• Dumuzid of Bad-Tibira, the shepherd (reigning 36000 years), the fifth King before the Flood
  • Dumuzid of Kua, the fisherman (reigning 100 years), the third King of the first dynasty, reigning between Lugalbanda and Gilgamesh the son of Lugalbanda

Other Sumerian texts showed that kings were to be married to Inanna in a mystical marriage, such as a hymn describing the mystical marriage between the goddess and King Iddid-Dagan (ca 1900 B.C.E.).[5]

Mythological Accounts

In the various mythological accounts depicting Tammuz/Dumuzi, he plays a variety of roles—from lowly shepherd to divine ruler.[6] One relatively common element, however, is his association with various powerful Goddesses, in particular, the regal Ishtar/Inanna. As his mythical/religious import is particularly dependent upon these relationships, it follows that an exploration of these various accounts is the best way to gain insight into the god's character.

The multifaceted relationship between Inanna and Dumuzi, which was characterized equally by sensuous, erotic love and bitter recriminations, provides fodder for a considerable body of Sumerian and Babylonian mythology.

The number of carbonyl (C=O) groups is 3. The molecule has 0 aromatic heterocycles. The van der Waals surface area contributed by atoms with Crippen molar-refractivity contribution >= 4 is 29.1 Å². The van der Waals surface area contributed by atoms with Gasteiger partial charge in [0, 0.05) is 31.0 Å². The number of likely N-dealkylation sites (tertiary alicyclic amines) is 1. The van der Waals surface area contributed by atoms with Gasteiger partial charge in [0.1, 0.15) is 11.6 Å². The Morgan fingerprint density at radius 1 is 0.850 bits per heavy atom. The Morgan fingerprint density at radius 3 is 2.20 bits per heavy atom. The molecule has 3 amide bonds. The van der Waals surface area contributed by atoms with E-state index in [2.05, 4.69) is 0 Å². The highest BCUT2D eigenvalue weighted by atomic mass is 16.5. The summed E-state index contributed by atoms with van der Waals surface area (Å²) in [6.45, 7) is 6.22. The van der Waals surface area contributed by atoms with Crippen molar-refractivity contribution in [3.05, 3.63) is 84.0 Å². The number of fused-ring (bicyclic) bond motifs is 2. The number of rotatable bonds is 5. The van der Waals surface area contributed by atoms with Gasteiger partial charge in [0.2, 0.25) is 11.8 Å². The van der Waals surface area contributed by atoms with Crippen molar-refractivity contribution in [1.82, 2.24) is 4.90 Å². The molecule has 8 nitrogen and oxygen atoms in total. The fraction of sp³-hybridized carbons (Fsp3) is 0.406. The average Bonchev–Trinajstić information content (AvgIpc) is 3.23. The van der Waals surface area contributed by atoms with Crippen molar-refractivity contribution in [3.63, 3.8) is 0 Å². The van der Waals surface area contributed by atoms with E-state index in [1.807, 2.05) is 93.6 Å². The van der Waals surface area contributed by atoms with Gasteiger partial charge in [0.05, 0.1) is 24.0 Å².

In the first case, the amorous component of their relationship is baldly attested to in a large corpus of pastoral poems and songs, which relate the early stages of the love affair between Inanna (the goddess of fertility) and Dumuzi (either a human shepherd or the god of shepherds). This romantic connection is described in great detail in The Courtship of Inanna and Dumuzi, a poem that is notable for both its tenderness and its graphic depictions of sexuality:

Inanna sang:
"Make your milk sweet and thick, my bridegroom.
My shepherd, I will drink your fresh milk.
Wild bull Dumuzi, make your milk sweet and thick.
I will drink your fresh milk.
Let the milk of the goat flow in my sheepfold.
Fill my holy churn with honey cheese.
Lord Dumuzi, I will drink your fresh milk.
My husband, I will guard my sheepfold for you.
I will watch over your house of life, the storehouse,
The shining quivering place which delights Sumer –
The house which decides the fates of the land,
The house which gives the breath of life to the people.
I, the queen of the palace, will watch over your house."[7]

In a marked contrast to these joyful celebrations of agricultural fecundity, the mythic corpora of the Sumerians and Babylonians also contain numerous lamentations and dirges bemoaning the death of the divine husbandman.[8] In the most prominent depiction of the god's demise, he is undone by his failure to mourn for his departed consort—a hubristic act that earns him the considerable displeasure of Inanna.